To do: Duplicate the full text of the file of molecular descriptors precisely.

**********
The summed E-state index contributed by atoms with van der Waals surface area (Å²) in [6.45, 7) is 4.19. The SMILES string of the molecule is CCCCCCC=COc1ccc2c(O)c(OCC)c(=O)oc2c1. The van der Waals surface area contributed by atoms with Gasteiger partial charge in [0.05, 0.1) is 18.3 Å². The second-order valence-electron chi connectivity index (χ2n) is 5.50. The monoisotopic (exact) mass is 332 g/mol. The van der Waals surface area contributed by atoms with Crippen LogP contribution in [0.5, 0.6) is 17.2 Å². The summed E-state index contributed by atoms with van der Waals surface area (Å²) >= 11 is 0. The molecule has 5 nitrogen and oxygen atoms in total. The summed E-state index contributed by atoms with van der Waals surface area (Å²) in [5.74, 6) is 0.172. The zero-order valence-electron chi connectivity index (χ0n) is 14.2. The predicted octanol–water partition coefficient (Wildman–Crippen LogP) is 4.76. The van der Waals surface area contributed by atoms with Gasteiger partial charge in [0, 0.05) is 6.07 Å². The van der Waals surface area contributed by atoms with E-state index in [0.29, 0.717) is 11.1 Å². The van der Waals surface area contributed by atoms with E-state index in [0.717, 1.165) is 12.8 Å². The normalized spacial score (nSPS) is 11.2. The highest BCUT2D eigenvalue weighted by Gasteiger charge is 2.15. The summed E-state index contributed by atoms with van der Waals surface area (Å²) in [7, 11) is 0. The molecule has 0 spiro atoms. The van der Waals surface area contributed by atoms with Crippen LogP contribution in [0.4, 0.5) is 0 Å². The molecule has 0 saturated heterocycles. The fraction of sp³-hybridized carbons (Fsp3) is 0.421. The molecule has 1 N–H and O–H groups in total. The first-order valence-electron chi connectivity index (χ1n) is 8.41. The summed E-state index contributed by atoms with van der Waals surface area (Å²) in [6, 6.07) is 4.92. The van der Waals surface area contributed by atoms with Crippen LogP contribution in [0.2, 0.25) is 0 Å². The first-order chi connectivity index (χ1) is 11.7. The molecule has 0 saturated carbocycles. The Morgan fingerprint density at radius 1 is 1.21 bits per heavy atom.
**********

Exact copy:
The summed E-state index contributed by atoms with van der Waals surface area (Å²) in [6.45, 7) is 4.19. The SMILES string of the molecule is CCCCCCC=COc1ccc2c(O)c(OCC)c(=O)oc2c1. The van der Waals surface area contributed by atoms with Gasteiger partial charge in [0.05, 0.1) is 18.3 Å². The second-order valence-electron chi connectivity index (χ2n) is 5.50. The monoisotopic (exact) mass is 332 g/mol. The van der Waals surface area contributed by atoms with Crippen LogP contribution in [0.5, 0.6) is 17.2 Å². The summed E-state index contributed by atoms with van der Waals surface area (Å²) >= 11 is 0. The molecule has 5 nitrogen and oxygen atoms in total. The summed E-state index contributed by atoms with van der Waals surface area (Å²) in [5.74, 6) is 0.172. The zero-order valence-electron chi connectivity index (χ0n) is 14.2. The predicted octanol–water partition coefficient (Wildman–Crippen LogP) is 4.76. The van der Waals surface area contributed by atoms with Gasteiger partial charge in [0, 0.05) is 6.07 Å². The van der Waals surface area contributed by atoms with E-state index in [0.29, 0.717) is 11.1 Å². The van der Waals surface area contributed by atoms with E-state index in [0.717, 1.165) is 12.8 Å². The normalized spacial score (nSPS) is 11.2. The highest BCUT2D eigenvalue weighted by Gasteiger charge is 2.15. The summed E-state index contributed by atoms with van der Waals surface area (Å²) in [7, 11) is 0. The molecule has 0 spiro atoms. The van der Waals surface area contributed by atoms with Crippen LogP contribution in [0.4, 0.5) is 0 Å². The molecule has 0 saturated heterocycles. The fraction of sp³-hybridized carbons (Fsp3) is 0.421. The molecule has 1 N–H and O–H groups in total. The first-order valence-electron chi connectivity index (χ1n) is 8.41. The summed E-state index contributed by atoms with van der Waals surface area (Å²) in [6, 6.07) is 4.92. The van der Waals surface area contributed by atoms with Crippen LogP contribution in [0.2, 0.25) is 0 Å². The first-order chi connectivity index (χ1) is 11.7. The molecule has 0 saturated carbocycles. The Morgan fingerprint density at radius 1 is 1.21 bits per heavy atom.